What is Six Sigma?
Six-Sigma was developed by Motorola as a statistical focus on reducing quality defects. Six Sigma represents the mathematical calculation of 99.9996% perfection, equating to 3.4 dpmo (defects per million opportunities). Six Sigma improvement programs focus on the DMAIC process to achieve the Six-Sigma level of quality.
The term Six-Sigma, also referred to as 6 σ, is the statistical representation of the number of standard deviations away from the mean point in a bell curve, or what is known as the normal distribution. For non-statisticians, the bell curve is used to show the natural distribution of measurement points experienced in large populations (samples) of anything.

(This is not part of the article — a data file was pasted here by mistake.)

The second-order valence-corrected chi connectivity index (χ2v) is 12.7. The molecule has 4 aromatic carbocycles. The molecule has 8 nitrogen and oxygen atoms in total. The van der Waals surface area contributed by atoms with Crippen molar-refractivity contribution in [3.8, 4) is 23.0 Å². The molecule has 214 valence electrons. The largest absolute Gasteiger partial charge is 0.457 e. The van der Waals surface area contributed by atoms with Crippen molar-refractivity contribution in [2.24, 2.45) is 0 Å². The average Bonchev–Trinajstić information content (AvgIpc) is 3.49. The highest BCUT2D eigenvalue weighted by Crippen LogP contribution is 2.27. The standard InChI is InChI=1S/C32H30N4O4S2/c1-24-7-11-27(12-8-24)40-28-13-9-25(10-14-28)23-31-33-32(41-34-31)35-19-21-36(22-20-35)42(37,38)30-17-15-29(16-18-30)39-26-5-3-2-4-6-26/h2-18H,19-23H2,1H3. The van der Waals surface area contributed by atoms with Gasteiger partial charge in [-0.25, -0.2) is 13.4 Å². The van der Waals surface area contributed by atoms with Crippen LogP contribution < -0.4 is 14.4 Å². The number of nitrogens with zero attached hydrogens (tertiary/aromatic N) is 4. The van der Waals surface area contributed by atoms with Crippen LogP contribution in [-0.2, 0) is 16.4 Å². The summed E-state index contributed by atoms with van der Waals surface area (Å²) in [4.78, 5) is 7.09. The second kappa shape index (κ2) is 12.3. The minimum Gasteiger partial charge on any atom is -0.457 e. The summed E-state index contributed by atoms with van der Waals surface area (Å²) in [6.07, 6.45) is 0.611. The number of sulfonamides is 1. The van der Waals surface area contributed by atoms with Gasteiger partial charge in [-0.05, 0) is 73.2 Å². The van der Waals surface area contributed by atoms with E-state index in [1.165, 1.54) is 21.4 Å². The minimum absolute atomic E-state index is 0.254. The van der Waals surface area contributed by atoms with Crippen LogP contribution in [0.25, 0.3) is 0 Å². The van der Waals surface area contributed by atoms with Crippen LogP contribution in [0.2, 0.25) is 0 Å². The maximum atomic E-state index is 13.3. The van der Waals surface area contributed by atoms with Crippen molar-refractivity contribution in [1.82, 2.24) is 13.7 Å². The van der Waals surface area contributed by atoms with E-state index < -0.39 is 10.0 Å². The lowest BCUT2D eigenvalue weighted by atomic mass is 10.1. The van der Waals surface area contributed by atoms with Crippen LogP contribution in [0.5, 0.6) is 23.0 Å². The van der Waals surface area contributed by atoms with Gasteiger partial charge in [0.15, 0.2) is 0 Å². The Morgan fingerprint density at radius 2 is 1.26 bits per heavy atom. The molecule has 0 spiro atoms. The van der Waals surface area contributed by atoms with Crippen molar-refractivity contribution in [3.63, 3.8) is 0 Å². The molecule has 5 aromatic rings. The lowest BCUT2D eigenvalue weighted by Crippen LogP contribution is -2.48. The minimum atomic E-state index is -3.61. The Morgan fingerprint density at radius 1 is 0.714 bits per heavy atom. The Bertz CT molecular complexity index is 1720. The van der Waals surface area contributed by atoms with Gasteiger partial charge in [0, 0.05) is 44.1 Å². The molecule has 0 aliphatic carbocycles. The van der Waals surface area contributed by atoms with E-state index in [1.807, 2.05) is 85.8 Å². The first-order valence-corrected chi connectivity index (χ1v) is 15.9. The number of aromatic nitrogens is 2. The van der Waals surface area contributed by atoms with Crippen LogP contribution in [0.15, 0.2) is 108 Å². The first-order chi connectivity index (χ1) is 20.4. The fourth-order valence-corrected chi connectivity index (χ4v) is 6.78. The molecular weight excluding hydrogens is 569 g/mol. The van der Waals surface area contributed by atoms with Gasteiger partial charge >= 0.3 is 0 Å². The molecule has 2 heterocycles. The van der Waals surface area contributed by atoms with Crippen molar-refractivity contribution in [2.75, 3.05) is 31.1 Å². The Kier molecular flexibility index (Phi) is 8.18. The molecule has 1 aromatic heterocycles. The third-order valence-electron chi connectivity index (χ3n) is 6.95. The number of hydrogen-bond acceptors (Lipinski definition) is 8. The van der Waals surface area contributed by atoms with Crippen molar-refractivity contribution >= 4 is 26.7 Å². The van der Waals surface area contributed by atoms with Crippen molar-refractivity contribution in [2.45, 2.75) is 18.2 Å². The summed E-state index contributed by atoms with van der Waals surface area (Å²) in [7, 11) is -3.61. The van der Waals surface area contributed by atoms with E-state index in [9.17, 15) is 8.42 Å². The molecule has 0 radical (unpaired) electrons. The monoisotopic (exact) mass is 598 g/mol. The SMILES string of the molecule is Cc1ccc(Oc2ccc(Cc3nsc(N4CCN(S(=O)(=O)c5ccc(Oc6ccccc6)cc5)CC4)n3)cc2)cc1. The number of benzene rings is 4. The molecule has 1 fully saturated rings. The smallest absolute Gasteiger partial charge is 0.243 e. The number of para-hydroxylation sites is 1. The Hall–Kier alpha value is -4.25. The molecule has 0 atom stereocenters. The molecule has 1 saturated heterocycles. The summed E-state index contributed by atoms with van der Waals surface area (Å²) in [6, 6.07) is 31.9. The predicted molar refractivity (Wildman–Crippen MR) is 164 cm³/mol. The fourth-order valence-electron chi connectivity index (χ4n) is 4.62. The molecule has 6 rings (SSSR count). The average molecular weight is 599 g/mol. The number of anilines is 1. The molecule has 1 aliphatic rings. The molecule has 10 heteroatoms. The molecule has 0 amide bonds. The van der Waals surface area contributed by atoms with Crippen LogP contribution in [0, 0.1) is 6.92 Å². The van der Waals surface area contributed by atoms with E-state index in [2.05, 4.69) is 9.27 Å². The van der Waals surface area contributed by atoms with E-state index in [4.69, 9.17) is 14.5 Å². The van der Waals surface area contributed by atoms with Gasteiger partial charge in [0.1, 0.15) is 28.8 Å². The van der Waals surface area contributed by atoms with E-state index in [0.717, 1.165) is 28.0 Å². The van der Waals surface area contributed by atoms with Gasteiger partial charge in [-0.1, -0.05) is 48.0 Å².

For example, height measurements of a 1000 people that are the same age and gender are recorded. The height of the majority of the people will be centered around the mean (average) of the population. Some of the people will be very short and others will be very tall, however, the main grouping of the people’s height will account for the majority of the group. This is the ‘normal distribution’. When graphed, the normal distribution will create a bell curve.